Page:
Coming off an extremely tough loss in double overtime to the Florida Gators, the Georgia Bulldogs now stand at 14-5 overall, and 3-3 in the SEC. It is a slight roadblock as far as the SEC East goes, but Georgia is without question in the upper tier of the conference as a whole. With that said, I am going to list my rankings for the team’s Most Valuable Player.
Ranking this starting unit was a very difficult thing for me to do, as all play such an important part in the team’s success, and just missing one of them sets the team back quite a bit on the offensive and defensive side. Every player in the starting lineup contributes in different ways, which makes it that much tougher.
Without further ado, here are my Georgia MVP rankings.
2010-2011 Statline: 21.2 MIN, 8.4 PPG, 4.7 RPG, 0.6 APG, 0.7 SPG, 0.9 BPG, 49.2 FG%
Price being fifth on my list is by no means a knock on him, as I could have just as easily put him as high as third. Price is a tough rebounder and shows flashes of greatness on the offensive end.
Price’s strengths on offense are his great size and agility, as he can back a guy down and then finish with a spin move to the rim.
Price’s value is off the charts, as his ability to get offensive rebounds and finish only helps his overall game.
2010-2011 Statline: 31.5 MPG, 7.6 PPG, 2.8 RPG, 3.8 APG, 1.2 SPG, 42.9 FG%
He is without a doubt Georgia’s best deep shooter, as he possesses a 41.7 percent mark from three-point range.
Ware’s importance to the team was evident in the Florida loss, as two early fouls limited his play in the first half, and ended with him fouling out in the first overtime. This created an offensive mismatch in Florida’s favor.
Ware’s shooting ability stretches out the defense, which only gives Price and Trey Thompkins more room to dominate near the basket.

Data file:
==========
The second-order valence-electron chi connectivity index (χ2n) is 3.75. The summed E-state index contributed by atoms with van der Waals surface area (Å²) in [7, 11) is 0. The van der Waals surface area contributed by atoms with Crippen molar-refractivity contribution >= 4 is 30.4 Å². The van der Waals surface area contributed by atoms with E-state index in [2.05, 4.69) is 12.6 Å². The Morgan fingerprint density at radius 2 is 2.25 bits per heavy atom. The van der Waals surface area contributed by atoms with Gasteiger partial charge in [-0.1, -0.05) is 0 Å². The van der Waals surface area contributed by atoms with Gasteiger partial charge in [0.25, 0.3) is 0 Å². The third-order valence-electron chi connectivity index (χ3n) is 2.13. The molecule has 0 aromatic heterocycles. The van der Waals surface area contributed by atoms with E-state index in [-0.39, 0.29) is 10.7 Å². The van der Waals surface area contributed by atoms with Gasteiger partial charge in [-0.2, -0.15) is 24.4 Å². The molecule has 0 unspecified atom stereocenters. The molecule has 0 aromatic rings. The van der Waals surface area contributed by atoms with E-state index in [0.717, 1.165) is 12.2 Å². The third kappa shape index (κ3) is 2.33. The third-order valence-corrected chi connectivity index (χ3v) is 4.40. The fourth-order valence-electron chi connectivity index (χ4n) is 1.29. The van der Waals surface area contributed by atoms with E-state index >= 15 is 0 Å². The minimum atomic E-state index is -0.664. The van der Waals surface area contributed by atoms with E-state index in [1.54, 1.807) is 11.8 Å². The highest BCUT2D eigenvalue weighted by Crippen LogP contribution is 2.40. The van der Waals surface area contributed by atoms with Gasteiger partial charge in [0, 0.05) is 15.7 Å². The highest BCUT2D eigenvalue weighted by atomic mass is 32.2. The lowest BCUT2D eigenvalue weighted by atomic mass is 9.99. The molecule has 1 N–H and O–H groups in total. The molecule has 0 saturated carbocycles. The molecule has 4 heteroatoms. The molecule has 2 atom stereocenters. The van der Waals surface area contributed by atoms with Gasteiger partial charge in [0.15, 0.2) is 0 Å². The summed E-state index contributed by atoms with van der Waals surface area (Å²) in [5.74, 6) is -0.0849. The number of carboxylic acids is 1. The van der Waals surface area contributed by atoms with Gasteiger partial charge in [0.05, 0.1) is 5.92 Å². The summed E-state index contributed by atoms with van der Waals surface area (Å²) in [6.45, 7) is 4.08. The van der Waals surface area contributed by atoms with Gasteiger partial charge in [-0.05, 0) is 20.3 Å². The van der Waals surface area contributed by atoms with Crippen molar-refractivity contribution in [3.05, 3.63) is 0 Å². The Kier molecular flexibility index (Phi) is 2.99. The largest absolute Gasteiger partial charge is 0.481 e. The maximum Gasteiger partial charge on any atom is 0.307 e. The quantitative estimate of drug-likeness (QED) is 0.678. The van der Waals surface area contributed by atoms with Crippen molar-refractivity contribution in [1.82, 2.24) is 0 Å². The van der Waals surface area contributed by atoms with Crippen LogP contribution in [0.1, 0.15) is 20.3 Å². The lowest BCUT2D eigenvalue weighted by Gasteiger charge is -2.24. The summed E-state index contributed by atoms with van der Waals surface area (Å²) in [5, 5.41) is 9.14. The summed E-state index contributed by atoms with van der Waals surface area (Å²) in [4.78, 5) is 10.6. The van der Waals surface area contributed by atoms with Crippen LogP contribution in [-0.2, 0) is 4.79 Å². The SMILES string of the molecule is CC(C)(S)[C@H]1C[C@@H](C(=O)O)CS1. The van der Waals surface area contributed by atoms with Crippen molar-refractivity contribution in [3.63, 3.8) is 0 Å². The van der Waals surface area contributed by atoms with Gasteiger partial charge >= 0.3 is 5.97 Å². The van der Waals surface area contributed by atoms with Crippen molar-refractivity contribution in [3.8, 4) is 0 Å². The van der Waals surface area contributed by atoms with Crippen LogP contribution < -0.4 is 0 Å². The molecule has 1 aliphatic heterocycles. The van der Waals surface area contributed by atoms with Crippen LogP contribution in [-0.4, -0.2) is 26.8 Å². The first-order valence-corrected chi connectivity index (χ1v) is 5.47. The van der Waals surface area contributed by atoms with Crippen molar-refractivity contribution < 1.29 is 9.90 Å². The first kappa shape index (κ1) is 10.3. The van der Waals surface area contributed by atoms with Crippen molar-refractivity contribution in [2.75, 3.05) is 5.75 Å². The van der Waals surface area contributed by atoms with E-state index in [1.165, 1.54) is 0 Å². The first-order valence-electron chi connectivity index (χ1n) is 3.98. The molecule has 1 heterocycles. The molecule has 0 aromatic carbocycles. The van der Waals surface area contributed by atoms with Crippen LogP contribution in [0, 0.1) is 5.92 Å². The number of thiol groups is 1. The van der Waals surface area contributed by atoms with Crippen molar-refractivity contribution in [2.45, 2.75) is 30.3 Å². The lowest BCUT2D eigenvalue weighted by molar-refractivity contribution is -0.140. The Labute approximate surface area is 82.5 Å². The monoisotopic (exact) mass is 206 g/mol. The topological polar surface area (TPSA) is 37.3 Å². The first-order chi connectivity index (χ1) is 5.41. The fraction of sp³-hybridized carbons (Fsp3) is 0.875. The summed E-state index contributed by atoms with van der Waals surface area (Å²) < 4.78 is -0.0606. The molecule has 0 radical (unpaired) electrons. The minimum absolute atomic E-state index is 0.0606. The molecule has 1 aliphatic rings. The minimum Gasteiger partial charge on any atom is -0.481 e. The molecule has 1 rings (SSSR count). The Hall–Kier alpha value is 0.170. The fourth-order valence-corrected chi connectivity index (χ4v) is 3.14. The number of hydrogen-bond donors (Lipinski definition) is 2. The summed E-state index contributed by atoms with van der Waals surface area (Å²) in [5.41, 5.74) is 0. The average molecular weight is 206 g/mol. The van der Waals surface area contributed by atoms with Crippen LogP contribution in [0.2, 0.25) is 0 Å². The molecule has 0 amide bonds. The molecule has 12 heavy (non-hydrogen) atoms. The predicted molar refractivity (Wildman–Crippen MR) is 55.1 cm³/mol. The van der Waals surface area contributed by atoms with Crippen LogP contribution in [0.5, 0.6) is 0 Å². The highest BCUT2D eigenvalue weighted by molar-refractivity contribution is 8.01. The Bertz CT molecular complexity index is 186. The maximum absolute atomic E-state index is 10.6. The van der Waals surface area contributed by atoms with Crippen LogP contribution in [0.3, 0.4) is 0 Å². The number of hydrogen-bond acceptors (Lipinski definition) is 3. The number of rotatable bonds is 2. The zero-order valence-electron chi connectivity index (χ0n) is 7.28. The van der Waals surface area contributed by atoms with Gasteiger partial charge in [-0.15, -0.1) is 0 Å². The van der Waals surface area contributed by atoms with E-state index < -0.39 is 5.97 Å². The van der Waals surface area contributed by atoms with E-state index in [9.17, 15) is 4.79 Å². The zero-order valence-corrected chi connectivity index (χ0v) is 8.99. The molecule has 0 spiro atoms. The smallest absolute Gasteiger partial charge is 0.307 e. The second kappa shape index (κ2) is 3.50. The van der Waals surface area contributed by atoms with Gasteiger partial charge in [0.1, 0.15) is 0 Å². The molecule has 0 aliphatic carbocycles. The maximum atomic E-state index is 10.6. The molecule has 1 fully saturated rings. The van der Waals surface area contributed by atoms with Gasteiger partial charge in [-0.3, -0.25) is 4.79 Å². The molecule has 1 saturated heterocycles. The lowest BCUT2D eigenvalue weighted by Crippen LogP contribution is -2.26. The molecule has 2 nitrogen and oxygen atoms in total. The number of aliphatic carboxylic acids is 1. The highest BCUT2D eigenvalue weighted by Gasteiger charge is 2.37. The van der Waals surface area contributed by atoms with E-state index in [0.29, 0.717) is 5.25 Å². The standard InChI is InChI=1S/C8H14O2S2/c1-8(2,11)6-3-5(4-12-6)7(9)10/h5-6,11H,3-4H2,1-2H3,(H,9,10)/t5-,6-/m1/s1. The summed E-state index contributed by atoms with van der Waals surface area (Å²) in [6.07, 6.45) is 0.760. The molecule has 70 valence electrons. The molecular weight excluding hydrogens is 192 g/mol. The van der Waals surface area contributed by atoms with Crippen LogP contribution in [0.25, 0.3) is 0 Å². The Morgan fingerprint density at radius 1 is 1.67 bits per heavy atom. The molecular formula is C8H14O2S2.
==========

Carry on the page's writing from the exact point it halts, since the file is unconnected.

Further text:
2010-2011 Statline: 31.3 MPG, 13.7 PPG, 2.7 RPG, 4.2 APG, 1.1 SPG, 50 FG%
I initially thought about putting him first. A case can be made for it, and like Ware, he got in early foul trouble against Florida, and Georgia was playing undermanned throughout the first half.
Robinson was great down the stretch and in the first overtime though.
The main reason I thought of him as the team MVP was his improvement in overall production in SEC play, as he was averaging 18 points per game up until he only scored seven against the Gators.
Robinson is not the best passer getting the ball into the post (that would be Ware), but he does lead the team with the good assists rate, showing that he can make plays for those around him.
2010-2011 Statline: 30.4 MPG, 15 PPG, 7.3 RPG, 2.6 APG, 1.5 SPG, 0.7 BPG, 52.1 FG%
Man, this was a tough decision.
Leslie is an elite athlete at any level of basketball, and his dunks have become famous in Athens and the SEC. He is Georgia’s second-leading scorer, leading rebounder, third-leading player in assists and has the highest field goal percentage on the team.
The one thing lacking from Leslie is a great three-point shot (only 23.8%), but he more than makes up for that with his play in the rest of the categories.
Leslie is a great slasher to the basket and probably the team’s biggest playmaker, but he plays second fiddle for team MVP. I'm hoping he will be back next season.
2010-2011 Stateline: 31.3 MPG, 17.6 PPG, 7.4 RPG, 1.5 APG, 1.3 SPG, 1.7 BPG, 48.2 FG%
He may be the best player in the conference, and he is the best player on the Georgia team.
Thompkins is an elite level big man, rebounds well, hits his free throws, blocks shots and is athletic enough to intercept passes, and then you add in what he brings on the offensive side.
Thompkins is sixth in the SEC in scoring, and leading the team by a margin of nearly three points a game. He is second on the team in rebounding, second in steals and first in blocks.
Thompkins best game was probably the first meeting between Georgia and Kentucky, who the Bulldogs play Saturday on the road, with 25 points, seven rebounds, an assist and three blocks.
Thompkins is not likely to be back next season, so Georgia fans should enjoy him while he is here.